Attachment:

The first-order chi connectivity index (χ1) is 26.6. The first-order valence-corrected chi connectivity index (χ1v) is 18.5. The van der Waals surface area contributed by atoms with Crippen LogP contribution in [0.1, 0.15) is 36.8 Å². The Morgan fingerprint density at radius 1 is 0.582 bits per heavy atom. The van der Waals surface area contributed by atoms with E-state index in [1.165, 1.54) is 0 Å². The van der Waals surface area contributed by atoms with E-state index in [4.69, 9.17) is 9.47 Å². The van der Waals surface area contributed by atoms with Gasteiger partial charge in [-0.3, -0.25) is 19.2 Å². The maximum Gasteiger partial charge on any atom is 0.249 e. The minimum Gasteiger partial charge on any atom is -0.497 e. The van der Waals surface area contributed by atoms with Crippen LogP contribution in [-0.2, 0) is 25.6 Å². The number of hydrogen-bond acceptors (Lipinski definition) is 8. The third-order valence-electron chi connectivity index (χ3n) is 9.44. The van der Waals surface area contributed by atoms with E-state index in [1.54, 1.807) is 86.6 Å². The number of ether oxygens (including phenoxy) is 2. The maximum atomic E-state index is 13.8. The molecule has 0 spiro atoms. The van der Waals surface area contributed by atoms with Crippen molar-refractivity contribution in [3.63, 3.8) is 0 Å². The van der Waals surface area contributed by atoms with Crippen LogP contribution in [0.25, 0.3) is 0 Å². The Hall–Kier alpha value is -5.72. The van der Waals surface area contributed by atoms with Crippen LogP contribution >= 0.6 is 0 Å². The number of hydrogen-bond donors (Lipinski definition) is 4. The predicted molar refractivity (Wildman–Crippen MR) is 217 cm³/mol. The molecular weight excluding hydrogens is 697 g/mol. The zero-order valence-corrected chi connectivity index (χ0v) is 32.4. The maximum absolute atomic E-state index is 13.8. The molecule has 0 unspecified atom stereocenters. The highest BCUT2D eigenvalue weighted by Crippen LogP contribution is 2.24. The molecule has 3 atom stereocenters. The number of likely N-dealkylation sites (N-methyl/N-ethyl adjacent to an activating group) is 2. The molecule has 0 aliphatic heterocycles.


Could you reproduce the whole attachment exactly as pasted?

The first-order chi connectivity index (χ1) is 26.6. The first-order valence-corrected chi connectivity index (χ1v) is 18.5. The van der Waals surface area contributed by atoms with Crippen LogP contribution in [0.1, 0.15) is 36.8 Å². The Morgan fingerprint density at radius 1 is 0.582 bits per heavy atom. The van der Waals surface area contributed by atoms with E-state index in [1.165, 1.54) is 0 Å². The van der Waals surface area contributed by atoms with E-state index in [4.69, 9.17) is 9.47 Å². The van der Waals surface area contributed by atoms with Gasteiger partial charge in [-0.3, -0.25) is 19.2 Å². The maximum Gasteiger partial charge on any atom is 0.249 e. The minimum Gasteiger partial charge on any atom is -0.497 e. The van der Waals surface area contributed by atoms with Crippen LogP contribution in [-0.2, 0) is 25.6 Å². The number of hydrogen-bond acceptors (Lipinski definition) is 8. The third-order valence-electron chi connectivity index (χ3n) is 9.44. The van der Waals surface area contributed by atoms with E-state index in [1.54, 1.807) is 86.6 Å². The number of ether oxygens (including phenoxy) is 2. The maximum atomic E-state index is 13.8. The molecule has 0 spiro atoms. The van der Waals surface area contributed by atoms with Crippen molar-refractivity contribution in [3.63, 3.8) is 0 Å². The van der Waals surface area contributed by atoms with Crippen LogP contribution in [0.25, 0.3) is 0 Å². The Hall–Kier alpha value is -5.72. The van der Waals surface area contributed by atoms with Crippen LogP contribution >= 0.6 is 0 Å². The number of hydrogen-bond donors (Lipinski definition) is 4. The predicted molar refractivity (Wildman–Crippen MR) is 217 cm³/mol. The molecular weight excluding hydrogens is 697 g/mol. The zero-order valence-corrected chi connectivity index (χ0v) is 32.4. The maximum absolute atomic E-state index is 13.8. The molecule has 0 unspecified atom stereocenters. The highest BCUT2D eigenvalue weighted by Crippen LogP contribution is 2.24. The molecule has 3 atom stereocenters. The number of likely N-dealkylation sites (N-methyl/N-ethyl adjacent to an activating group) is 2. The molecule has 0 aliphatic heterocycles.